Habsburg intellectuals claimed that Charles V (1500—1558) was chosen by God to coordinate the defence of Christendom against the Ottoman Empire and to take care of the spiritual wellbeing of all Christians by fighting heresy. The Genoese captain Antonio Doria (c.1495—1577) was among the writers describing Charles as a pious and benevolent universal monarch and endorsing his military and political project. In the work entitled ‘Compendio’ (1571), Doria gives an account of the events taking place in the world during Charles’s reign. This document is significant not only because Doria (with his more famous cousin Andrea) took part in several of the military episodes here recounted, but also because Genoa had joined the empire without losing its independence. Therefore, Antonio Doria’s ‘Compendio’ represents an important source if we want to understand the reception of (and contribution to) sixteenth-century imperial propaganda in the Italian context. After briefly presenting Doria’s career and Genoa’s republican culture, this article shows the global perspective of the text and argues that we can find in it an endorsement of Habsburg governance and an attempt to (re)order recent events within a universal, supranational framework. The final section briefly compares the ‘Compendio’ with two contemporary histories.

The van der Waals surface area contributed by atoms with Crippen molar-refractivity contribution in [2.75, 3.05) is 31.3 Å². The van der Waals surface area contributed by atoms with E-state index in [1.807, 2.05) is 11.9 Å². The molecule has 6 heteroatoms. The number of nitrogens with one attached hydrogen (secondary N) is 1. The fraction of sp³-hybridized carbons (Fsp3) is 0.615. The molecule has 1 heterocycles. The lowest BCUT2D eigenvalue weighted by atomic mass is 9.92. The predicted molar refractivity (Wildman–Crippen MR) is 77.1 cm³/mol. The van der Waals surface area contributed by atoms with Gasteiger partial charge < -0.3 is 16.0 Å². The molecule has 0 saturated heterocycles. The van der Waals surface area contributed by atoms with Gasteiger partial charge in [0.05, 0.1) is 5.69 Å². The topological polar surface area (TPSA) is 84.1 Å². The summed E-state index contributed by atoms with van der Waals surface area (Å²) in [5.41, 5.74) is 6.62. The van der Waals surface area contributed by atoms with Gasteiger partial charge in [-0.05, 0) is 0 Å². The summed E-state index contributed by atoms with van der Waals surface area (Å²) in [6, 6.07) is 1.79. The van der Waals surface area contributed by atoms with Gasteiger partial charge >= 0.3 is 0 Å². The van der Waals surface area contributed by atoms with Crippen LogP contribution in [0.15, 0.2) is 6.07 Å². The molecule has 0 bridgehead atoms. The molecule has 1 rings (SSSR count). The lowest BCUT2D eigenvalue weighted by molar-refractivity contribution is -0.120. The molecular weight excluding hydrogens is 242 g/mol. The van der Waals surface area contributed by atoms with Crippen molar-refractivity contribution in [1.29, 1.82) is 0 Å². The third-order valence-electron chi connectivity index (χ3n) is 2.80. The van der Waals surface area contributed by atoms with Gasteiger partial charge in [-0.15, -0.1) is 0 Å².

ASJC Scopus subject areas
- Cultural Studies
- Visual Arts and Performing Arts
- Religious studies
- Literature and Literary Theory